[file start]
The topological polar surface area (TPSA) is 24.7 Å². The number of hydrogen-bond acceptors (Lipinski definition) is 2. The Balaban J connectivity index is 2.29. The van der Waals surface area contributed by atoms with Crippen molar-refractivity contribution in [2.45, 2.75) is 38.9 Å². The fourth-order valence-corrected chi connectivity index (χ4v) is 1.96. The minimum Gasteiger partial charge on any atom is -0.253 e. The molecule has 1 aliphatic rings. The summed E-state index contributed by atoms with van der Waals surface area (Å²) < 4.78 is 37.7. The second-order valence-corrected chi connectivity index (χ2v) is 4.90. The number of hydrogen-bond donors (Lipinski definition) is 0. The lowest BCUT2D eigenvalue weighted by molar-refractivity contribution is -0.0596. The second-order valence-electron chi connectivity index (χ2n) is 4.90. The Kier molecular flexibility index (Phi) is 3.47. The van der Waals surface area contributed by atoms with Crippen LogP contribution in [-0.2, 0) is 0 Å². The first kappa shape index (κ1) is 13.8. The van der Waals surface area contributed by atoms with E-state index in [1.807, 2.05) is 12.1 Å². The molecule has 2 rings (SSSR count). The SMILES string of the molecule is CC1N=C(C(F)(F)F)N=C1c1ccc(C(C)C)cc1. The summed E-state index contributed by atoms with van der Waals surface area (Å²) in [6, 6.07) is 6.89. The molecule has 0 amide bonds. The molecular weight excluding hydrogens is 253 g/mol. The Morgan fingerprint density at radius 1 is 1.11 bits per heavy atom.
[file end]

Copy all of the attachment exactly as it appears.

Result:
The topological polar surface area (TPSA) is 24.7 Å². The number of hydrogen-bond acceptors (Lipinski definition) is 2. The Balaban J connectivity index is 2.29. The van der Waals surface area contributed by atoms with Crippen molar-refractivity contribution in [2.45, 2.75) is 38.9 Å². The fourth-order valence-corrected chi connectivity index (χ4v) is 1.96. The minimum Gasteiger partial charge on any atom is -0.253 e. The molecule has 1 aliphatic rings. The summed E-state index contributed by atoms with van der Waals surface area (Å²) < 4.78 is 37.7. The second-order valence-corrected chi connectivity index (χ2v) is 4.90. The number of hydrogen-bond donors (Lipinski definition) is 0. The lowest BCUT2D eigenvalue weighted by molar-refractivity contribution is -0.0596. The second-order valence-electron chi connectivity index (χ2n) is 4.90. The Kier molecular flexibility index (Phi) is 3.47. The van der Waals surface area contributed by atoms with Crippen LogP contribution in [-0.2, 0) is 0 Å². The first kappa shape index (κ1) is 13.8. The van der Waals surface area contributed by atoms with E-state index in [1.807, 2.05) is 12.1 Å². The molecule has 2 rings (SSSR count). The SMILES string of the molecule is CC1N=C(C(F)(F)F)N=C1c1ccc(C(C)C)cc1. The summed E-state index contributed by atoms with van der Waals surface area (Å²) in [6, 6.07) is 6.89. The molecule has 0 amide bonds. The molecular weight excluding hydrogens is 253 g/mol. The Morgan fingerprint density at radius 1 is 1.11 bits per heavy atom.